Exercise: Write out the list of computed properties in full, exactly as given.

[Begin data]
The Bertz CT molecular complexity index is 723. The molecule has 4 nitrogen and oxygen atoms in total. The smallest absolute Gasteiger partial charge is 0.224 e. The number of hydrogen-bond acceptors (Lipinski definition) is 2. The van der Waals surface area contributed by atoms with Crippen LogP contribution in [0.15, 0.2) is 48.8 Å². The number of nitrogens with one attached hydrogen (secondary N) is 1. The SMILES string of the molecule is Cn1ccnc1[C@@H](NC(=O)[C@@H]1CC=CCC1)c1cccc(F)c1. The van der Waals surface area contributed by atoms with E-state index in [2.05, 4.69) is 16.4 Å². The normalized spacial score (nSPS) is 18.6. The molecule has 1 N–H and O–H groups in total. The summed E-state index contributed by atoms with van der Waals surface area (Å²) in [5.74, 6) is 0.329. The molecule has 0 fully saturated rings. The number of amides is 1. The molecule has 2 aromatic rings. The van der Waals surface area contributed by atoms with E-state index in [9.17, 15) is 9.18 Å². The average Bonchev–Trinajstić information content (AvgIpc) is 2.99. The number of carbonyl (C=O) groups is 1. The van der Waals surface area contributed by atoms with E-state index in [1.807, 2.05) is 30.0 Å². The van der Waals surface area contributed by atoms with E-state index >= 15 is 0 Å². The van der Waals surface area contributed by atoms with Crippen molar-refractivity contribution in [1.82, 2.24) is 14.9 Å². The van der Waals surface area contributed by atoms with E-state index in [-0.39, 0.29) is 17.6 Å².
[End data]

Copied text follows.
The Bertz CT molecular complexity index is 723. The molecule has 4 nitrogen and oxygen atoms in total. The smallest absolute Gasteiger partial charge is 0.224 e. The number of hydrogen-bond acceptors (Lipinski definition) is 2. The van der Waals surface area contributed by atoms with Crippen LogP contribution in [0.15, 0.2) is 48.8 Å². The number of nitrogens with one attached hydrogen (secondary N) is 1. The SMILES string of the molecule is Cn1ccnc1[C@@H](NC(=O)[C@@H]1CC=CCC1)c1cccc(F)c1. The van der Waals surface area contributed by atoms with E-state index in [2.05, 4.69) is 16.4 Å². The normalized spacial score (nSPS) is 18.6. The molecule has 1 N–H and O–H groups in total. The summed E-state index contributed by atoms with van der Waals surface area (Å²) in [5.74, 6) is 0.329. The molecule has 0 fully saturated rings. The number of amides is 1. The molecule has 2 aromatic rings. The van der Waals surface area contributed by atoms with E-state index in [9.17, 15) is 9.18 Å². The average Bonchev–Trinajstić information content (AvgIpc) is 2.99. The number of carbonyl (C=O) groups is 1. The van der Waals surface area contributed by atoms with E-state index in [1.807, 2.05) is 30.0 Å². The van der Waals surface area contributed by atoms with E-state index >= 15 is 0 Å². The van der Waals surface area contributed by atoms with Crippen molar-refractivity contribution in [1.82, 2.24) is 14.9 Å². The van der Waals surface area contributed by atoms with E-state index in [-0.39, 0.29) is 17.6 Å².